Wow! has it really been two whole months since the last newsletter?  We have been running hard and fast as well as having lots of fun!  The trip to Holland and Italy was very informative and beautiful.  The week we spent in Holland was mostly focused on cut flowers but we did manage to go to several markets looking for new and unusual things.  We were able to visit with many farmers and plant breeders and I think that Betsy has found a few new things to try.  The horticultural trade show was over the top!  Dutch agriculture is so fastidious and high tech that I can’t even begin to approach that level of obsession!  Italy was much more relaxed and we didn’t get on as many farms as we would have liked to but still saw many new things.  Our Italian family, that we stayed with last year when we went to the Terra Madre Slow Food event, was great and Betsy’s hard work at learning Italian paid off in much better understanding of each other.  We rented a car this time and spent many days driving through the countryside and going to markets.  We found a few new ideas that we will try and incorporate here this year.  One of our missions was to go to the Slow Food headquarters in Bra, Italy, and visit with the people who are organizing the next Terra Madre conference for next fall (2006).  It appears as if we will be able to go back again, Betsy has even volunteered to help with whatever they need including some basic interpretation!
Alex amazed at the technology!

Peppers in Italy

Here are the farm we got all of the soil preparations for the winter finished with near perfect results, never has all of it worked up so beautifully with the exception of this on going dry spell.  The cover crop seeds that I planted a month ago have just barely sprouted.  We are running that fine line now of getting them established before the really cold weather sets in, which can kill them before they have enough roots underneath them.  The turkeys went in for processing before we left for Europe and came out looking good.  The Heritage birds were slightly smaller than last year and the Broad breasted Bronzes were also smaller which is great for those of us who don’t normally eat 26 pound birds!  The flash freezing process went smoothly and they came home yesterday in fine condition.  The processing plant project goes on and on.  In general it is working about the way we had hoped for but every day there is something that breaks down or needs to be worked on.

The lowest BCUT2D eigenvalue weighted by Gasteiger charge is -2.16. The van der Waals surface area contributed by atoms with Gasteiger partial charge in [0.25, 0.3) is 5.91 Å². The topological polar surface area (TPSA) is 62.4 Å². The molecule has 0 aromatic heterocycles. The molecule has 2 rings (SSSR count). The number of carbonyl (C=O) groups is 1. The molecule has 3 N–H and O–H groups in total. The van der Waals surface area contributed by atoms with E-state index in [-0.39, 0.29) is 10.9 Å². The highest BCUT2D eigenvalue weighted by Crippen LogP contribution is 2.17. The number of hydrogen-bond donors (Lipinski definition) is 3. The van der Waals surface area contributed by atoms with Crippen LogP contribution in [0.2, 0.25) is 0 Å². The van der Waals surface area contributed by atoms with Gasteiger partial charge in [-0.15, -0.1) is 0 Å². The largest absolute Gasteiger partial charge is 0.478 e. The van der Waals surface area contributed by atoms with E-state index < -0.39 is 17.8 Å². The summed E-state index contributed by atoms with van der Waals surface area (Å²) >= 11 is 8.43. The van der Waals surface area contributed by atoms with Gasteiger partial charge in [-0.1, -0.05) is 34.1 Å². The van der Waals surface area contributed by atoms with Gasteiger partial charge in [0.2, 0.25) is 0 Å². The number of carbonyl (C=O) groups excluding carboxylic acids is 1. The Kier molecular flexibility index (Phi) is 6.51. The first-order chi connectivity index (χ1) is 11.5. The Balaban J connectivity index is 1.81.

3/16/06 Vol. 3 #1

Well here we go again!  That statement can be applied to a lot of aspects of this late winter?, early spring season.  Market in two days?  It just seems brutally early but  with the weather we have been having it almost seems too late.  Saint Patrick’s day tomorrow and the first day of Spring on Monday.  Last year on this date it actually snowed on us.  Not this year, I just came in from running the irrigation on the lettuce field.  We are beginning to get really worried about the potential of the drought for this coming season.  You may remember the picture of one of our ponds near the end of last year, pumped down to almost empty, well after an entire winter it essentially hasn’t comeback up an inch.  We have only had it not refill one other time in 25 years!  We are now in the process of refilling it from the other pond and the creek to try and have some water on hand for what is shaping up to be a worse drought than 2002, which is the worst of all time since we have been farming.